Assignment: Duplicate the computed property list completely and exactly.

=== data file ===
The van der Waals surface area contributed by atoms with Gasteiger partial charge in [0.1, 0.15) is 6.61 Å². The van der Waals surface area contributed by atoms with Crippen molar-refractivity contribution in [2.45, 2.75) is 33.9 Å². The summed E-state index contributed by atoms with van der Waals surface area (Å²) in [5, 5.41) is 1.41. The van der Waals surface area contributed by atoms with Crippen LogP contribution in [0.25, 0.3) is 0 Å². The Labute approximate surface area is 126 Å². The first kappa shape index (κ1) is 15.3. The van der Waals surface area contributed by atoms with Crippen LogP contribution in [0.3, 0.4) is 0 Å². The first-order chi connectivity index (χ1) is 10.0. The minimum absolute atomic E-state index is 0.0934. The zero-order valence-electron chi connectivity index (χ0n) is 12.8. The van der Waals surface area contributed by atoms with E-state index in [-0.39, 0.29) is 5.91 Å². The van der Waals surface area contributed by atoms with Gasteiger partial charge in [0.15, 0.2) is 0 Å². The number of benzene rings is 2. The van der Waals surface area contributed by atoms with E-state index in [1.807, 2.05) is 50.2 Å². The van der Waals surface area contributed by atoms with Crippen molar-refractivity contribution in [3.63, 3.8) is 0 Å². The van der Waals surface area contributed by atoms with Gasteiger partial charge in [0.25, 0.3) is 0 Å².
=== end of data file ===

The van der Waals surface area contributed by atoms with Gasteiger partial charge in [0.1, 0.15) is 6.61 Å². The van der Waals surface area contributed by atoms with Crippen molar-refractivity contribution in [2.45, 2.75) is 33.9 Å². The summed E-state index contributed by atoms with van der Waals surface area (Å²) in [5, 5.41) is 1.41. The van der Waals surface area contributed by atoms with Crippen LogP contribution in [0.25, 0.3) is 0 Å². The Labute approximate surface area is 126 Å². The first kappa shape index (κ1) is 15.3. The van der Waals surface area contributed by atoms with Crippen LogP contribution in [0.3, 0.4) is 0 Å². The first-order chi connectivity index (χ1) is 10.0. The minimum absolute atomic E-state index is 0.0934. The zero-order valence-electron chi connectivity index (χ0n) is 12.8. The van der Waals surface area contributed by atoms with E-state index in [-0.39, 0.29) is 5.91 Å². The van der Waals surface area contributed by atoms with Gasteiger partial charge in [0.15, 0.2) is 0 Å². The number of benzene rings is 2. The van der Waals surface area contributed by atoms with E-state index in [1.807, 2.05) is 50.2 Å². The van der Waals surface area contributed by atoms with Crippen molar-refractivity contribution in [3.63, 3.8) is 0 Å². The van der Waals surface area contributed by atoms with Gasteiger partial charge in [0.25, 0.3) is 0 Å².